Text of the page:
Hierarchical auditory neural processing underlying speech perception at the cocktail party
Recognizing speech in competing noise is a challenge for everyday communication as most natural listening environments (e.g., classrooms, restaurants) contain acoustic interference(s). Speech-in-noise (SIN) processing is thought to rely on either (i) the recruitment of higher-order brain mechanisms which compensate for poorer speech representations in auditory-sensory areas (feedforward model) or (ii) a progressive backward search to lower-levels with more optimal signal-to-noise ratio (SNR) (feedback model). In a series of neuroimaging studies, we are examining how the central auditory system codes, transforms, and ultimately renders our perception of the complex soundscape. Applying state of the art distributed source analysis to neuroelectric recordings of human brain activity allows us to assess the relative contributions of linguistic and auditory brain regions to SIN processing. Our results reveal a complex SIN network including left inferior frontal (e.g., Broca’s) and the auditory cortices whose relative contributions and laterality are strongly modulated by speech SNR. At the behavioral level, we find that SIN skills are predicted by neural coding within inferior frontal gyrus (IFG), but not primary auditory cortex (A1) per se, indicating higher-order speech representations are critical for successful SIN analysis (i.e., feedforward model). Contrastively, our cross-linguistic studies reveal the opposite in nonnative speakers (A1 > IFG; feedback model), indicating an identical SIN network is differentially engaged depending on language experience. Measures of SIN perception are increasingly common in audiological assessment of real-world listening skills. Consequently, this research may offer clinicians new objective measures to evaluate figure-ground listening skills from a neurobiological prospective and help establish neurological targets for training and clinical interventions aimed to boost speech-listening for aging or hearing impaired listeners.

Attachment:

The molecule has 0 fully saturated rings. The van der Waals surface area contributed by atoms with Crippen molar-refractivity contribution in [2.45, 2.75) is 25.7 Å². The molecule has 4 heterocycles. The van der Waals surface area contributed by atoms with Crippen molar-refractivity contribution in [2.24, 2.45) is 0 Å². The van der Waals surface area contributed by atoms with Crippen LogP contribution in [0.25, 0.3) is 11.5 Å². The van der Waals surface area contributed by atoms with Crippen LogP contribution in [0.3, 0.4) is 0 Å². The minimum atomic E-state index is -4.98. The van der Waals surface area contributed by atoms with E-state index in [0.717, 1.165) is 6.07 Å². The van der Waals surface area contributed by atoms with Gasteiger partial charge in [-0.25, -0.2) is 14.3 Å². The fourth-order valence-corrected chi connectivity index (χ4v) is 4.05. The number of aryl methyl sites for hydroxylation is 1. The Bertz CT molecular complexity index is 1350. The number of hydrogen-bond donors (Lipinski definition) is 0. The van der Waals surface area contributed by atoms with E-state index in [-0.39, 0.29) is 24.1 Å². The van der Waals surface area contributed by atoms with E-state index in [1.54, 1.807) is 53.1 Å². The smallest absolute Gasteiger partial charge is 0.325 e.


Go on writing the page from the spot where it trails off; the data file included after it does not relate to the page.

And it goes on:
Dr. Gavin Bidelman directs the Auditory Cognitive Neuroscience Laboratory in the School of Communication Sciences and Disorders at the University of Memphis.
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